Zero Dark Thirty is an interesting film. Interesting is the best word I can think of, because I don’t consider it excellent, although I’m quite sure it will win the Oscar for Best Picture. It’s just that type of film, like Katheryn Bigelow‘s last film, The Hurt Locker. In fact, it’s damn near a sequel to The Hurt Locker in the way that it is an examination of the war on terror, the human cost of such a war, and the personal battles involved in waging war on individuals, as opposed to countries.
Jessica Chastain stars as Maya, a CIA expert on Al-Quaeda, as she spends the first 12 years of her career hunting Osama Bin Laden. The film skips years and geographical locations, as it follows the major events in the hunt for the world’s most wanted terrorist, all the way up until his death at the hands of Navy S.E.A.L. Team Six during an overnight raid in May 2011 (real life spoiler, I suppose). The story follows the complex myriad of events that led to the final raid on the compound in Pakistan, the incidents of coincidence and pure luck that led to the death of Osama Bin Laden.
Surely, Jessica Chastain is in line to win Best Actress for her role, although it didn’t require a lot of acting, the subtlety of the character is what will capture the hearts and minds of Academy voters. Not to mention the fact that it’s one of the few female roles that isn’t coy or horribly depressing, so it will likely be rewarded as such.
The film as a whole is meant to be a meditation on violence as a weapon, and like The Hurt Locker, the film goes out of its way to avoid partisan politics, but the statements it makes about the War On Terror itself become political statements when all is said and done. Throughout, there are interesting characters played by great actors, like Jason Clarke‘s Dan, who opens the film with extreme intensity. Kyle Chandler plays the politically savvy CIA station director, Mark Strong plays the hard-headed D.C.-based boss, Mark Duplass makes a surprising turn as a serious CIA analyst, James Gandolfini appears in a small role as the overbearing CIA director, and Joel Edgerton and Chris Pratt round up the final half hour as the leads of S.E.A.L. Team Six. The acting is superb all around, but the roles each have a diminished impact on the film as a whole, it’s Jessica Chastain‘s film for the most part.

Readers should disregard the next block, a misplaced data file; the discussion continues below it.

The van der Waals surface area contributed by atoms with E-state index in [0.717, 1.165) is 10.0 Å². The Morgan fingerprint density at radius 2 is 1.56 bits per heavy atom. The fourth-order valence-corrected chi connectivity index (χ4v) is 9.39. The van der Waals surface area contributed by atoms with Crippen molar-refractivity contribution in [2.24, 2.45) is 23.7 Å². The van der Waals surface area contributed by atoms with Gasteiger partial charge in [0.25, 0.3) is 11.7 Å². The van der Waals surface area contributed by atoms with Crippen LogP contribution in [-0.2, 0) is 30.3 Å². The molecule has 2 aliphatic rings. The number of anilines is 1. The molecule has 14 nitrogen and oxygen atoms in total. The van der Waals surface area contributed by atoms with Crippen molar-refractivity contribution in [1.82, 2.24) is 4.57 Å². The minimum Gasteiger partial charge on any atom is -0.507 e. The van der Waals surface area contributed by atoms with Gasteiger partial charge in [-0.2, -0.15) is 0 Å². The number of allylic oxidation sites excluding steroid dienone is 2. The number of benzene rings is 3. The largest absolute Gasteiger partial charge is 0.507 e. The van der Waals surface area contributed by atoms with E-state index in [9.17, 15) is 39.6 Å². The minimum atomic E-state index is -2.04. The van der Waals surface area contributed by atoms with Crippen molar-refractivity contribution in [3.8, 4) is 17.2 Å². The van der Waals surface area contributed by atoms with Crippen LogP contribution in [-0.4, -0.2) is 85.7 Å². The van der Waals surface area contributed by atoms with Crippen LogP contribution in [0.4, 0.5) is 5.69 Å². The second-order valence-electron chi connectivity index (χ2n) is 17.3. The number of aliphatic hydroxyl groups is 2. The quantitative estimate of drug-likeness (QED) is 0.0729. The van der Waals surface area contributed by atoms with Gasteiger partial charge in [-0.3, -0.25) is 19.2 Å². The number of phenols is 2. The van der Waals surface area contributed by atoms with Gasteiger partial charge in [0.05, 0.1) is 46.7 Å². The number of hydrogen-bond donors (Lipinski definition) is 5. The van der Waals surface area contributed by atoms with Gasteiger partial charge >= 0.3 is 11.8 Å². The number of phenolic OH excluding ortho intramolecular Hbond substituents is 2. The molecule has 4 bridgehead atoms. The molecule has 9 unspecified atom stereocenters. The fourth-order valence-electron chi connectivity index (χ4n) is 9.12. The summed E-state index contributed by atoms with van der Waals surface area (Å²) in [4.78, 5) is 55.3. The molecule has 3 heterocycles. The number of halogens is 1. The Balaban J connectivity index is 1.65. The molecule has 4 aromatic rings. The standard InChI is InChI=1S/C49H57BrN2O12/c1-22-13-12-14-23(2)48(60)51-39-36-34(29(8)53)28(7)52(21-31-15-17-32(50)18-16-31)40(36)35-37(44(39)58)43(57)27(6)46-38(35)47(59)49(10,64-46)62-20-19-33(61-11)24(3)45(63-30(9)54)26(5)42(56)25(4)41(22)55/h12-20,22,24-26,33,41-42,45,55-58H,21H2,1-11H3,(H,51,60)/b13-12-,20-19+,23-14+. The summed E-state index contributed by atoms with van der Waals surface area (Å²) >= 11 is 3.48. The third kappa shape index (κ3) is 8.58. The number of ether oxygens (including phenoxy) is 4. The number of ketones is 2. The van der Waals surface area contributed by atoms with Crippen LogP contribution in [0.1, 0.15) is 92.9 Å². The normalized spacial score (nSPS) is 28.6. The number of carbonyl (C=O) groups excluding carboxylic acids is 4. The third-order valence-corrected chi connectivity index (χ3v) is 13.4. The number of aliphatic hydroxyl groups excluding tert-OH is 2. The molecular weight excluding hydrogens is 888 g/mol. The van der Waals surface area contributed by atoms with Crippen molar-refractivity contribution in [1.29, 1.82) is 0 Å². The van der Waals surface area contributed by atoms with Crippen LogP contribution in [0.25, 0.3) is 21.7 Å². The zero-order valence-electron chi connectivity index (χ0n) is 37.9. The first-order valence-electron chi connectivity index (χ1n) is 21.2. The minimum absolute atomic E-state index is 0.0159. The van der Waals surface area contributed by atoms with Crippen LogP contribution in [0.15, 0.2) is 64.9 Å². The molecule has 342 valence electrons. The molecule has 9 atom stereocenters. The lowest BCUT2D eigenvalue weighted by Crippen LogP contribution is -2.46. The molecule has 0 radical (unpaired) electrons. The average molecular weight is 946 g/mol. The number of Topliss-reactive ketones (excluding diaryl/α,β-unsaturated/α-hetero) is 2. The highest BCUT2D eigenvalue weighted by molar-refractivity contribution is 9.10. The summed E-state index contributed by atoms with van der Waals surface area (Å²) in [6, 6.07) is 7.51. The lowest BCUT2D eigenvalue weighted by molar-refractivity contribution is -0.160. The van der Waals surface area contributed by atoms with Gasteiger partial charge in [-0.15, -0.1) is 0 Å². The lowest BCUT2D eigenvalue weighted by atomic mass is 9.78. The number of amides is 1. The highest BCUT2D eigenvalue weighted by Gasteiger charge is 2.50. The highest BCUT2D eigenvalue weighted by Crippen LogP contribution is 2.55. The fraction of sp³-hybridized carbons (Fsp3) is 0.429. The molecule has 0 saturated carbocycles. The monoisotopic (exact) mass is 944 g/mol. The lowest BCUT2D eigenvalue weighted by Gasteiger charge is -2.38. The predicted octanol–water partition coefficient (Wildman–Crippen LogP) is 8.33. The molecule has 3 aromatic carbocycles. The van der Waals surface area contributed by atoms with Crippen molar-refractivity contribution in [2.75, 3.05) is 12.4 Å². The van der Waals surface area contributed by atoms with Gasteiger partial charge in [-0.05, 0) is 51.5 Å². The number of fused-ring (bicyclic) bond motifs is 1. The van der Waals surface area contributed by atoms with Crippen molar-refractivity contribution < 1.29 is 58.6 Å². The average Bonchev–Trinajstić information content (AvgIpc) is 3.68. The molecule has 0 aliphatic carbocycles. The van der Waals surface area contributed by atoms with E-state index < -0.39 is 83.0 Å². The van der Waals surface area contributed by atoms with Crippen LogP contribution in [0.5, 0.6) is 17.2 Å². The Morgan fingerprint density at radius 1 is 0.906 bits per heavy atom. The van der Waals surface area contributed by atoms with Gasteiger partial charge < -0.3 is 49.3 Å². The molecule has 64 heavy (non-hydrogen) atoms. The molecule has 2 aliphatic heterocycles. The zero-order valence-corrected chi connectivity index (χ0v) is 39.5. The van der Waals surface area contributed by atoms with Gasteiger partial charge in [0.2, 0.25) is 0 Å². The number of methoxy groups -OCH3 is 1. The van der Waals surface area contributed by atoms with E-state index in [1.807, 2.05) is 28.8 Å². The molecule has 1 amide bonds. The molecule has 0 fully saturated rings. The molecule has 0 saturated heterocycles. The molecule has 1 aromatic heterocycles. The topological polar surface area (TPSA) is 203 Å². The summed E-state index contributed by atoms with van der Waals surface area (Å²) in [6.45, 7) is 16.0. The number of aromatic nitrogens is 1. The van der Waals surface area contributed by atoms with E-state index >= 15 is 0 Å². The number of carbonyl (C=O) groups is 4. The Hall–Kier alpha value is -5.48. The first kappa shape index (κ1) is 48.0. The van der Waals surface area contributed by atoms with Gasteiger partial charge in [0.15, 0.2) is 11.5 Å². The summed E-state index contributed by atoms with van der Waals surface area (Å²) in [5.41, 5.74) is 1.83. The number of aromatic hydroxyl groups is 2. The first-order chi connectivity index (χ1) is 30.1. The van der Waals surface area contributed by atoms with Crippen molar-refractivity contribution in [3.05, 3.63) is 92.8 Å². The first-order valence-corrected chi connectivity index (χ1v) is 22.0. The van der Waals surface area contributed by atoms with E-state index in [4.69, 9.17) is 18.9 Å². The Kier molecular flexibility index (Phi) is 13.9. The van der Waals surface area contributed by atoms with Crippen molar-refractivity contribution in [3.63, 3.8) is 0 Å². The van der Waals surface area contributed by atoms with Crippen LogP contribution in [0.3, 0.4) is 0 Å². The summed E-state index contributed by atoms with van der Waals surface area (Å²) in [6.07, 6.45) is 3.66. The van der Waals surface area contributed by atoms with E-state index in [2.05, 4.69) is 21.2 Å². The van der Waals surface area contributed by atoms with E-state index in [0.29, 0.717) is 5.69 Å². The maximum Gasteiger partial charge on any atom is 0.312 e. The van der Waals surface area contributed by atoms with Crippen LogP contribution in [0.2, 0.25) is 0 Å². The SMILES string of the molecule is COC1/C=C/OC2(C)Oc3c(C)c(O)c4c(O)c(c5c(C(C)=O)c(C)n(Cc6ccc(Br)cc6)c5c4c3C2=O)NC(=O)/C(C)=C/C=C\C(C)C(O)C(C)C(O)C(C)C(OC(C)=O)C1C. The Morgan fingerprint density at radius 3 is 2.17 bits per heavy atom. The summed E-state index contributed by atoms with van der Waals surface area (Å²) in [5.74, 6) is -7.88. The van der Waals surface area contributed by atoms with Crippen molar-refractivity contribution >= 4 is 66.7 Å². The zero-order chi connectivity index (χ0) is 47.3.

The biggest problem the film has is it follows a sequence of events, not a personal story, but it tries to fit a personal story onto that framework, with intermittent success. The direction is superb, most scenes are shot with an urgency that only adds to the intensity, and the sequence where the experimental helicopters cross into Pakistan for the final raid has a haunting quality, even though I’m quite sure the helicopters themselves were CGI. The production design was excellent, as they shot in parts of India and Jordan, but it looks just like the real compound, which has since been featured in documentaries about the raid. Greig Fraser’s cinematography adds to the intensity of the film, and keeps the tone based in reality.
It’s not an excellent film in the end, although it is excellently made, and well acted throughout. The final half hour is the most interesting part, as it’s the only part of the story we’ve never really seen played out (in nearly real-time, no less), but it leaves the film feeling disjointed, and it’s obvious that the ending was added onto the film when Bin Laden was killed. Still, as a reflection of reality, it serves its purpose, and it’s one of very few films I can think of (Reservoir Dogs being the other one) that doesn’t involve a romantic relationship at any point during the film. The easy out would have been to make it a film about obsession, but at the same time it’s not. Unfortunately, this leaves it floundering aimlessly in spots. It was well made throughout, but in the end, it wasn’t ultimately satisfying as a whole. Still, it’s the dramatic “adult themed” (sounds like porn, right?) film with the type of acting that the Academy loves, so I expect it to do well come Oscar time.